Leading consumer groups including Danone, the world’s largest yogurt maker, as well as Nestle (NESN.S) and Unilever (ULVR.L), have come under pressure from some shareholders who say they should be producing better returns.
Danone, whose brands include Activia and Actimel as well as Evian water, said it would sell 14 percent of Yakult, equating to two-thirds of its holding, as part of a strategy to have a more disciplined approach to how it invests its capital.
Gregoire Laverne, a fund manager at Roche Brune Asset Management which owns Danone shares, said the move was positive.
“Danone is sending a strong signal,” Laverne said. “It is meeting its commitments for a better capital allocation. Now the question is: what will it do with the cash?”
Danone said it would comment further on the possible use of the proceeds when the deal is completed in March.
It has held the Yakult stake for more than a decade but there has long been speculation it would look to divest. The sale will be carried out via a market transaction initiated by Yakult and is expected to be settled in March.
Danone has lagged the growth of some rivals, largely due to weakness in its European dairy business in the face of sluggish demand and private-label competition.
“Indiscriminate investment has been one of the big turn-offs of the Danone investment case since the acquisition of Numico in 2007. Consequently we regard this as a positive development,” wrote RBC Capital Markets analysts, retaining a “sector perform” rating on Danone and a price target of 65 euros.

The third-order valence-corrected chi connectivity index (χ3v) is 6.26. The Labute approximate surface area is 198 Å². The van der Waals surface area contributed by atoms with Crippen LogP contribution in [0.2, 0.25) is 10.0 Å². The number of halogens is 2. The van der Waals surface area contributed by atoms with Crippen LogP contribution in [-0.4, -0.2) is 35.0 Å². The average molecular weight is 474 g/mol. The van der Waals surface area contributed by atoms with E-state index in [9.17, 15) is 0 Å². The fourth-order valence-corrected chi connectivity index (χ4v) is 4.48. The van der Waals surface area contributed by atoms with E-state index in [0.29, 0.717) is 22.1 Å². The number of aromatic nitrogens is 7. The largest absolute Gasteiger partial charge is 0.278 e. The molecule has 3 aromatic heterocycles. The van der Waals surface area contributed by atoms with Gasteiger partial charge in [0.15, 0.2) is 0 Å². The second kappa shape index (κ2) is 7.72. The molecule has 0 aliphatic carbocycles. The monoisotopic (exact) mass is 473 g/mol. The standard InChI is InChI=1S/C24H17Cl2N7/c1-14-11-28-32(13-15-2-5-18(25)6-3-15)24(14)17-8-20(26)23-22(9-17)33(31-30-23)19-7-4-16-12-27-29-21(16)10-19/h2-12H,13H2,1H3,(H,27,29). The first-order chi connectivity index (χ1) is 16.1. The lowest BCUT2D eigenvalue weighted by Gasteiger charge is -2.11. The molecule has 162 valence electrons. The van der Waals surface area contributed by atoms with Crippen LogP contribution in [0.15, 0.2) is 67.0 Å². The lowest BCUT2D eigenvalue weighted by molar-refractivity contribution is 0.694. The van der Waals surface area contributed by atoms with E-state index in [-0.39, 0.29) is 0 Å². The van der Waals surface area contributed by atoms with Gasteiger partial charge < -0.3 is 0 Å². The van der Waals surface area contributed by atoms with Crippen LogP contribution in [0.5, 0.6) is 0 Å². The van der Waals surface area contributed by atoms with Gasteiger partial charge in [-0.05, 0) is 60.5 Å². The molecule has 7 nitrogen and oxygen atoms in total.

Even though consumer goods groups typically offer up reliable sales and dividends, they have also had to grapple with a slowdown in some markets, pressure on prices and shifting trends from consumers over eating and leisure habits.
Danone last year bought U.S. organic food maker WhiteWave for $12.5 billion in a bid to attract affluent health-conscious customers and boost margins. It also sold dairy business Stonyfield to Lactalis for $875 million.
Danone has sometimes been touted as a takeover target. In August 2017, hedge fund Corvex Management bought a 0.8 percent stake, following similar steps at Nestle and Procter & Gamble (PG.N).
In 2005, the French government stepped in to fend off a rumored bid by Pepsico (PEP.O) by publicly describing Danone’s business as a protected “strategic” industry.
Yakult also announced a 36 billion Japanese yen ($336 million) share buyback in which Danone will participate. The French group will retain a 7 percent stake in Yakult, remaining its largest shareholder.
Danone also said it was looking at distributing Yakult products in European markets, with Spain as an initial test market. Its shares rose 1.3 percent to 64.71 euros in early trading. The stock had hit a record 72.13 euros in December, but has slipped some 8 percent so far in 2018.
($1 = 107.2200 yen)
Additional reporting by Martinne Geller and Thyagaraju Adinarayan; Editing by Laurence Frost and David Holmes